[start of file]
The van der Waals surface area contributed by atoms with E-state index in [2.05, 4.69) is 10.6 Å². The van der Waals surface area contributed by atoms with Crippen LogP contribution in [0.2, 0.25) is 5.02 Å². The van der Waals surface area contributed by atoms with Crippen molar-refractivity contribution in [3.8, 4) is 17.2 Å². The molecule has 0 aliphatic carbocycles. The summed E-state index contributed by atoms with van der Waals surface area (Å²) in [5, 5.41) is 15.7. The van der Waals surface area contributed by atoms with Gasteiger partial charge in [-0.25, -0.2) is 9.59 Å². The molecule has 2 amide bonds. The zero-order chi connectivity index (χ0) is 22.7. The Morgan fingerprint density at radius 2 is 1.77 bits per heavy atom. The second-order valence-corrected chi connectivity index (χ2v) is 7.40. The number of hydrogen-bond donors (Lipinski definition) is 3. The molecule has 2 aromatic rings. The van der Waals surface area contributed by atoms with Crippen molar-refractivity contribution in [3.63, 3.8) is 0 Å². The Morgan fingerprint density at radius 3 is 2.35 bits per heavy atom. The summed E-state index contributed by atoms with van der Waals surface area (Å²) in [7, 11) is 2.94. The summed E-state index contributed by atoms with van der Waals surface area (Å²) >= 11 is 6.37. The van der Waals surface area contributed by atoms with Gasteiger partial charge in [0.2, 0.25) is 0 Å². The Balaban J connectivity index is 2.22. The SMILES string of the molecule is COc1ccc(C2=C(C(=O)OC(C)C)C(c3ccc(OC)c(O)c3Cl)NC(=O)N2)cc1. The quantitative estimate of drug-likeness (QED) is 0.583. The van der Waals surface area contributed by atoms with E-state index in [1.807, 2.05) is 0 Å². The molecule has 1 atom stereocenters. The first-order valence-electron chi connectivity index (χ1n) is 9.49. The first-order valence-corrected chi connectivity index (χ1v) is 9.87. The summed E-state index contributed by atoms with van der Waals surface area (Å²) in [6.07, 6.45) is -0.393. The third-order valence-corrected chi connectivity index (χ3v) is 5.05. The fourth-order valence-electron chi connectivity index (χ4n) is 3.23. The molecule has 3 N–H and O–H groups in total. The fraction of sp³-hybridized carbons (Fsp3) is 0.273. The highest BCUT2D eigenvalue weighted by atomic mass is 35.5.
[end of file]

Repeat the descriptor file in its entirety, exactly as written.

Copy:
The van der Waals surface area contributed by atoms with E-state index in [2.05, 4.69) is 10.6 Å². The van der Waals surface area contributed by atoms with Crippen LogP contribution in [0.2, 0.25) is 5.02 Å². The van der Waals surface area contributed by atoms with Crippen molar-refractivity contribution in [3.8, 4) is 17.2 Å². The molecule has 0 aliphatic carbocycles. The summed E-state index contributed by atoms with van der Waals surface area (Å²) in [5, 5.41) is 15.7. The van der Waals surface area contributed by atoms with Gasteiger partial charge in [-0.25, -0.2) is 9.59 Å². The molecule has 2 amide bonds. The zero-order chi connectivity index (χ0) is 22.7. The Morgan fingerprint density at radius 2 is 1.77 bits per heavy atom. The second-order valence-corrected chi connectivity index (χ2v) is 7.40. The number of hydrogen-bond donors (Lipinski definition) is 3. The molecule has 2 aromatic rings. The van der Waals surface area contributed by atoms with Crippen molar-refractivity contribution in [3.63, 3.8) is 0 Å². The Morgan fingerprint density at radius 3 is 2.35 bits per heavy atom. The summed E-state index contributed by atoms with van der Waals surface area (Å²) in [7, 11) is 2.94. The summed E-state index contributed by atoms with van der Waals surface area (Å²) >= 11 is 6.37. The van der Waals surface area contributed by atoms with Gasteiger partial charge in [0.2, 0.25) is 0 Å². The Balaban J connectivity index is 2.22. The SMILES string of the molecule is COc1ccc(C2=C(C(=O)OC(C)C)C(c3ccc(OC)c(O)c3Cl)NC(=O)N2)cc1. The quantitative estimate of drug-likeness (QED) is 0.583. The van der Waals surface area contributed by atoms with E-state index in [1.807, 2.05) is 0 Å². The molecule has 1 atom stereocenters. The first-order valence-electron chi connectivity index (χ1n) is 9.49. The first-order valence-corrected chi connectivity index (χ1v) is 9.87. The summed E-state index contributed by atoms with van der Waals surface area (Å²) in [6.07, 6.45) is -0.393. The third-order valence-corrected chi connectivity index (χ3v) is 5.05. The fourth-order valence-electron chi connectivity index (χ4n) is 3.23. The molecule has 3 N–H and O–H groups in total. The fraction of sp³-hybridized carbons (Fsp3) is 0.273. The highest BCUT2D eigenvalue weighted by atomic mass is 35.5.